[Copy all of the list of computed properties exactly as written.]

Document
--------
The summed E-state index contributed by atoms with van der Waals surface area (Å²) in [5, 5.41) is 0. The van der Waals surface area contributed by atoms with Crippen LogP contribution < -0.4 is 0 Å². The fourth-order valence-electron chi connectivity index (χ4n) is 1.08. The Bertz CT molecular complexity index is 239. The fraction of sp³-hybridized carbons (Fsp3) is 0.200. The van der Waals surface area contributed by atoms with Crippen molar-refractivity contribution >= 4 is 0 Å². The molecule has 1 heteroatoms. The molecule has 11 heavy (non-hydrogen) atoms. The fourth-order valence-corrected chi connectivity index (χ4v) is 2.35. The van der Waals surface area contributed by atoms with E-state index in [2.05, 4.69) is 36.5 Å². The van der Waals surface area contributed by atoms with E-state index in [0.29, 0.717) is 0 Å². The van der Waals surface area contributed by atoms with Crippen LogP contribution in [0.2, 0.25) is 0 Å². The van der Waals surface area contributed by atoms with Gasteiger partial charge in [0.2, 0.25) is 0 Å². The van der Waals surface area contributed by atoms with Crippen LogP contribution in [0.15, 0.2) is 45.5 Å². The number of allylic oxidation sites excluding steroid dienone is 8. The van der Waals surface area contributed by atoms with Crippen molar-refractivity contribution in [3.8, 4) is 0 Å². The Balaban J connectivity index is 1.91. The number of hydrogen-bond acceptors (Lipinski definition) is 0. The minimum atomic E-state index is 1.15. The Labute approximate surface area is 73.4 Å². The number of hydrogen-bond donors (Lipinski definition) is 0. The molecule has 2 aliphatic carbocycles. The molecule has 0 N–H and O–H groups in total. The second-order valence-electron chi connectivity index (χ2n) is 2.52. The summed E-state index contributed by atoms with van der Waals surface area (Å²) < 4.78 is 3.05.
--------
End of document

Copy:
The summed E-state index contributed by atoms with van der Waals surface area (Å²) in [5, 5.41) is 0. The van der Waals surface area contributed by atoms with Crippen LogP contribution < -0.4 is 0 Å². The fourth-order valence-electron chi connectivity index (χ4n) is 1.08. The Bertz CT molecular complexity index is 239. The fraction of sp³-hybridized carbons (Fsp3) is 0.200. The van der Waals surface area contributed by atoms with Crippen molar-refractivity contribution >= 4 is 0 Å². The molecule has 1 heteroatoms. The molecule has 11 heavy (non-hydrogen) atoms. The fourth-order valence-corrected chi connectivity index (χ4v) is 2.35. The van der Waals surface area contributed by atoms with E-state index in [2.05, 4.69) is 36.5 Å². The van der Waals surface area contributed by atoms with E-state index in [0.29, 0.717) is 0 Å². The van der Waals surface area contributed by atoms with Crippen LogP contribution in [0.2, 0.25) is 0 Å². The van der Waals surface area contributed by atoms with Gasteiger partial charge in [0.2, 0.25) is 0 Å². The van der Waals surface area contributed by atoms with Crippen LogP contribution in [0.15, 0.2) is 45.5 Å². The number of allylic oxidation sites excluding steroid dienone is 8. The van der Waals surface area contributed by atoms with Crippen molar-refractivity contribution in [3.8, 4) is 0 Å². The Balaban J connectivity index is 1.91. The number of hydrogen-bond acceptors (Lipinski definition) is 0. The minimum atomic E-state index is 1.15. The Labute approximate surface area is 73.4 Å². The number of hydrogen-bond donors (Lipinski definition) is 0. The molecule has 2 aliphatic carbocycles. The molecule has 0 N–H and O–H groups in total. The second-order valence-electron chi connectivity index (χ2n) is 2.52. The summed E-state index contributed by atoms with van der Waals surface area (Å²) < 4.78 is 3.05.